Last week I showed the making of my new bed of herbaceous perennials.

This week I wanted to share a different area of the garden where I’ve sown a bed of annual flowers.

And it sits right next to my wildflower meadow that is in its second growing season.

Understanding the difference between the three is important, because although the aim of each is lots of flowers (and hence lots of bees and butterflies and other insects, and the foodchains that rely on them), each is managed in a different way and for rather different suites of wildlife.

The herbaceous perennial border I planted and sowed last week (what I call the Bee Border, below), is a grass-free bed, where groups of perennial flowers come up each spring, flower, set seed, and then the green growth dies off, leaving just standing seedheads over the winter. It is great for pollinating insects, provides seeds and insects for garden birds, and offers places for various insects to hibernate. But it is not a breeding site for butterflies, nor has grass-eating meadow insects like grasshoppers. In terms of management, it needs weeding, but once established doesn't need to be dug again.

The annual flower bed sometimes gets called a ‘wildflower meadow’ but I think that is confusing because (a) it includes things that are definitely not wildflowers and (b) it is not a meadow in that it, too, doesn’t have grass in it. This is a bed that you dig, weed and rake and then sow seed in the spring (or sometimes the autumn). The plants germinate and flower, and then they die in their first year. The ground then has to be cultivated all over again ready for the next year. An annual flower bed can be good for pollinating insects and provides food for birds, but again isn't a breeding site for butterflies, nor for grasshoppers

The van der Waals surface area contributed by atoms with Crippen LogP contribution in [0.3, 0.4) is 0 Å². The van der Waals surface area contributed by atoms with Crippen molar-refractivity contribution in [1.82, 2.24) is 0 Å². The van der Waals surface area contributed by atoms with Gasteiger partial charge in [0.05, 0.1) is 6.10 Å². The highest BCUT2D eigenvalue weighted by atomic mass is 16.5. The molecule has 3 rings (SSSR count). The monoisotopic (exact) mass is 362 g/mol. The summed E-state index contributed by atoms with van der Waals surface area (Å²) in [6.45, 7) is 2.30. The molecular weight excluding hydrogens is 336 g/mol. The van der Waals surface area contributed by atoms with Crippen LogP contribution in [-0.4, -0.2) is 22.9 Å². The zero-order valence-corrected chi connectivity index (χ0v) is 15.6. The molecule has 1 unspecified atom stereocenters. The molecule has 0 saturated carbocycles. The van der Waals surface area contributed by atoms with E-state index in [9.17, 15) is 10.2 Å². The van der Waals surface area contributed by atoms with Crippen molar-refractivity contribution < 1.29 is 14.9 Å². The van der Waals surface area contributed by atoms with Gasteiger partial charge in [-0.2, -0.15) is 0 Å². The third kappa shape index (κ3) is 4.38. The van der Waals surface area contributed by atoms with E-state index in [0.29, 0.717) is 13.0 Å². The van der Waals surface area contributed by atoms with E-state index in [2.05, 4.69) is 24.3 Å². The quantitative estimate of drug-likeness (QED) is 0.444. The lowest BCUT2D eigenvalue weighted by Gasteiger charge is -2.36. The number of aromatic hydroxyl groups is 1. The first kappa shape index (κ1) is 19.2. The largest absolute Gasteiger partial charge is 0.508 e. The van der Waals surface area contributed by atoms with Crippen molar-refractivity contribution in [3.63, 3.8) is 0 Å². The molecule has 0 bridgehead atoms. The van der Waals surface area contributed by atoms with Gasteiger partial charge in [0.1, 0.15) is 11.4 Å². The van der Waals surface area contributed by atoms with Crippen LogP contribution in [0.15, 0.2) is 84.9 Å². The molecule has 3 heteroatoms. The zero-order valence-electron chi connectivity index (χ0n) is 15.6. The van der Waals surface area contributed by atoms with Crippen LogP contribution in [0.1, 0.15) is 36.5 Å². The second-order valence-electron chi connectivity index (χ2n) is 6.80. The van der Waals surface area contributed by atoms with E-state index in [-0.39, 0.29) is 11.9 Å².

I’ve tried various seed mixtures over the years, and the standard ‘cornfield’ mix seeks to recreate the effect in cereal crop fields in the era before herbicides were introduced. Such a mix tends to include Common Poppy, Corn Chamomile, Cornflower, Corn Marigold and Corncockle, but I like to boost it with masses of blue flowers such as Borage, Scorpionweed and  Echium Blue Bedder.

Here is one of three beds I've sown this spring (below), still looking totally bare (the logs to the left are where I'm creating a scree slope for dry-loving plants (and butterflies). I'm trying some new seed mixtures this year with even more species, and will let you see how I get on. I'm hoping for an absolute kaleidoscope of colour.

The third area of flowers is the wildflower meadow, which is effectively a grassy meadow with perennial wildflowers in it. It is the easiest of all three to manage once established for it is mown just once in spring and then a couple of times in autumn.

Here is one of my flat areas of wildflower meadow this week (below). This is a fundamental part of my wildlife-friendly garden because this is where my meadow butterflies actually breed, with species whose caterpillars feed on the wild grasses and certain of the wildflower species (Common Blue on Bird's-foot Trefoil, Small Copper on Common Sorrel, and Brown Argus on Cut-leaved Speedwell). It is looking quite sparse this spring because we've had less than an inch of rain since March, but it is allowing mining bees to burrow into any bare patch.

And here is the wildflower meadow on one of my mounds, which is much further advanced than the flat meadow and already filling up with flowers, here with the pink of Red Campion and the white heads of Wild Carrot.

Any of these three types of flower planting - herbaceous perennial border, annual flower bed and wildflower meadow - can transform a garden for wildlife if the right mix of plants is used, all are cheap to create, and now is a great time to establish any or all of them. They can be done on any scale - small is fine. Oh, and all of them are a total joy to watch as they develop and bloom and begin to create a home for wildlife.

Anonymous